As I said, the time I spent in Tepke was only a week or so, the rest of the four weeks being split between Bishkek (the capital city) and Karakol, the town where I had first met Jalil last year. In Karakol Asel teaches English (and Jalil studies it) at the local university. My stay with the family there did not attract quite as much curiosity as in Tepke, but I was able to meet a number of Asel, Jalil, Clara and Elnoora's friends, as well as the majority of Asel's students. With photos of my family and friends from home and an introduction to my life I think I provided a welcome break from classes on English prepositions and tenses! I most aroused interest among her class of very lively students that is studying Chinese as its first language, and English as its second. The students are mostly Uighurs from Kazakhstan and 'Dungans' (Chinese Muslims, known as 'Hui' within China itself) living in Kyrgyzstan. Jalil introduced me to his best friend, Macsat (which means 'aim' in Kyrgyz), who is a dental technician, and spends his days creating made-to-measure false metal teeth (Kyrgyz people cannot usually afford ceramic ones) from wax and plaster of Paris moulds. One evening I was shown around the lab and into the dentist's consultation and fitting room - quite a surreal experience!
The week before Norruz, Asel took me to a concert given by one of the hottest stars of the country at the moment. The theatre was packed with Kyrgyz, only Kyrgyz, and me. I wondered if they wondered what a Russian was doing there. The majority of the audience was women - but not screaming teenagers, rather sedate groups of friends, and mothers trying to keep their small children still, perhaps with their husbands or their own mothers too. Some young men had come with their friends. The curtain opened: on two synthesizers, with men in matching t-shirts standing glumly behind them. The main man, with black clothes and a large stomach and double chin, came onto the stage, and was politely applauded. He dedicated his first song to 'yellow girls'; (yellow is used where we might say 'white'). There were some pale-skinned and pale-eyed Kyrgyz in the audience, but I felt he was singing just for me! As he finished, and the applause broke out, it was accompanied and regulated by the synthesizer on the left of the stage, which sounded emphatic drumbeats when it was time to stop clapping. During song number three a very small poised girl with a china-doll face and well-brushed hair strolled confidently into the middle of the stage and began to dance programmatically. I assumed she was part of the show. To the audience's delight, the singer gave her a kiss at the end of the song and sent her back to her parents. Two songs later she was back, this time adding a 'vogue' move to her dance steps, her small hands held straight underneath her chin! Again she was sent down.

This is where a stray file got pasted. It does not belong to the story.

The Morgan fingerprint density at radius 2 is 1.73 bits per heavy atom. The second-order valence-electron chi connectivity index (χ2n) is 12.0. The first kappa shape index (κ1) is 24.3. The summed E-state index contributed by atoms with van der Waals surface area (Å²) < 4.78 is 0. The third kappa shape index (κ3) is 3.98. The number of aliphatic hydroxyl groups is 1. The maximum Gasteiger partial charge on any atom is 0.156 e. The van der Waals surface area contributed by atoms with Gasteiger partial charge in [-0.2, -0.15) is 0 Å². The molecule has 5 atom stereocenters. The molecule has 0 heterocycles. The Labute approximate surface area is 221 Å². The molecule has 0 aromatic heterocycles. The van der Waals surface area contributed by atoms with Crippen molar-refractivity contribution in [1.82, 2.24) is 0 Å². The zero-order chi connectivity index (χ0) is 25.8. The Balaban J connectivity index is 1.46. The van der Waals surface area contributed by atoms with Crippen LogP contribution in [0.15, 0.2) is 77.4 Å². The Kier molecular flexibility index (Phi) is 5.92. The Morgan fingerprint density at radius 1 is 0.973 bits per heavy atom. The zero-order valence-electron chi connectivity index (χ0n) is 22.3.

But the concert was not just about the big guy and his soulful tunes - it was to be a variety show! Having heard jokes from Jalil and his father, I got to see just how good Kyrgyz humour is. Three times during the evening men (including two who doubled as players of the right-hand synthesizer) came onstage and performed short sketches. And each time the whole audience was in stitches, including me, unable to speak a word of Kyrgyz. I won't even try to describe the joke about the three chickens... But the best and most hilarious part of the evening for everyone was towards the end - there was a talent show! First prize for the adults, a horse. The stage filled with contestants - first almost all children, apart from one solemn track-suited greasy-haired young man clutching a kumys. But as the children performed (each hopeful having to render his or her version of one of the star's own songs) many more poured onto the stage. Soon there would be none left in the audience! After a few lines of song, each contestant had to pass the microphone on, and wait in the wings till 'adjudication'. When the flow of children to the stage had ceased, and they had all had their turn (the rear of the stage now being full of hopeful adults, too) they were judged according to the applause that each got. Some of the little boys had been excellent - with drama, confidence, tunefulness and style - so I whistled clapped and screamed to support their cases. One of my faves got through to the last three, but the winner for the night (to go through to the final) was a girl. China Doll had of course come back for this stint in the limelight, and despite her terrible singing (she was only about three) she still got a large round of applause - but thankfully not enough to win!